The next commission meeting will take place November 15 and 16 in Burlington.


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Wildlife Habitat Permanently Protected in Colorado – RMEF

Wildlife Habitat Permanently Protected in Colorado

RMEF logo high resolutionMISSOULA, Mont.—The Rocky Mountain Elk Foundation teamed up with conservation-minded landowners and Colorado Parks and Wildlife (CPW) to permanently protect 1,742 acres of prime elk and greater sage grouse habitat in northwest Colorado. The project also improves public hunting in a limited draw unit.

“We appreciate landowners who look outside of themselves and recognize the vital importance of protecting their land,” said Blake Henning, RMEF chief conservation officer. “Protecting this property will maintain its wildlife, agricultural and habitat values while also benefitting nearby public lands.”

The tract is nearly surrounded by public lands. It is also adjacent to the Diamond Breaks Wilderness Study Area and just a few miles away from Dinosaur National Monument and Browns Park National Wildlife Refuge.

“Projects like this protect migration corridors and enhance the connectivity of wildlife habitat. In this particular case, more than 238,000 acres of landscape are now knitted together for the benefit of wildlife and its habitat,” added Henning.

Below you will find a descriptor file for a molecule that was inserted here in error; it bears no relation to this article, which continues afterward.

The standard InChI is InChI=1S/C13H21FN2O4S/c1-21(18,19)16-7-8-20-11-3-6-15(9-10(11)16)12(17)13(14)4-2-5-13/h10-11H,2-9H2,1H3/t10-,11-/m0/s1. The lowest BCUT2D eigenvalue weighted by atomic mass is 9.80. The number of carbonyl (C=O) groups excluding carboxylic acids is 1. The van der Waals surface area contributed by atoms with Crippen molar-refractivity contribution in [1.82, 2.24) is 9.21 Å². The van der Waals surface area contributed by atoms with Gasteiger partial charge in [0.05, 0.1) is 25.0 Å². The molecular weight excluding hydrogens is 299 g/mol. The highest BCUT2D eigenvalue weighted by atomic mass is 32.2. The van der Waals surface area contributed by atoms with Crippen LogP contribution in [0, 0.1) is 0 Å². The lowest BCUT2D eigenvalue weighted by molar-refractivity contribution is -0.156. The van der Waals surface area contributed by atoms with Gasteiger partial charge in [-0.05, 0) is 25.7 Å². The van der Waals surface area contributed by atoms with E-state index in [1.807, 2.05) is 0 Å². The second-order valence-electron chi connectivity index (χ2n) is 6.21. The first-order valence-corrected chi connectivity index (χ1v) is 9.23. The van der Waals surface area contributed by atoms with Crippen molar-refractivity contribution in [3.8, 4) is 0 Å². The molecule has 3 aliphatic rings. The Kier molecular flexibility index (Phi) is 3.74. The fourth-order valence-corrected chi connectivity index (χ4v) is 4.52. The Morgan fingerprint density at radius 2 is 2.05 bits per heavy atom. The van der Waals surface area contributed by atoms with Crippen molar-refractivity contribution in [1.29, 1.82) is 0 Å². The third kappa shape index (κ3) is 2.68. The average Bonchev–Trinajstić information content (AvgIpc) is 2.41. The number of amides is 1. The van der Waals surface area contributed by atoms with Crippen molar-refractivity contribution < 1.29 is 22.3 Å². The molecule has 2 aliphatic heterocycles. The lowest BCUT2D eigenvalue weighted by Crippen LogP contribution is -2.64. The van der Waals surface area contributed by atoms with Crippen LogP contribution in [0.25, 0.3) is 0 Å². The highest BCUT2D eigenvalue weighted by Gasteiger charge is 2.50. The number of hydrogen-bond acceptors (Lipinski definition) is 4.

Located in the Pot Creek and Dry Creek watersheds, tributaries of the Green River, the property is key summer and winter range for big game and home to more than 500 elk as well as mule deer and other bird and animal life. It is also core greater sage grouse range and lies within a two-mile radius of leks in both Colorado and Utah, one of which contains more than 60 males.

 

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Though the conservation easement is on private property, the landowner granted a public access easement to CPW allowing public elk hunts every year going forward in the highly limited draw unit of Game Management Unit 1. 

“CPW will manage the hunts and public hunters will be allowed to access the landlocked BLM-administered lands,” said Bill de Vergie, CPW’s area wildlife manager from Meeker. “This is very beneficial for wildlife and our sportsmen and I’m glad to see it happen.”

The landowner previously placed a RMEF conservation easement on a 796-acre plot of adjacent ranch land immediately across the border in Utah.

About the Rocky Mountain Elk Foundation: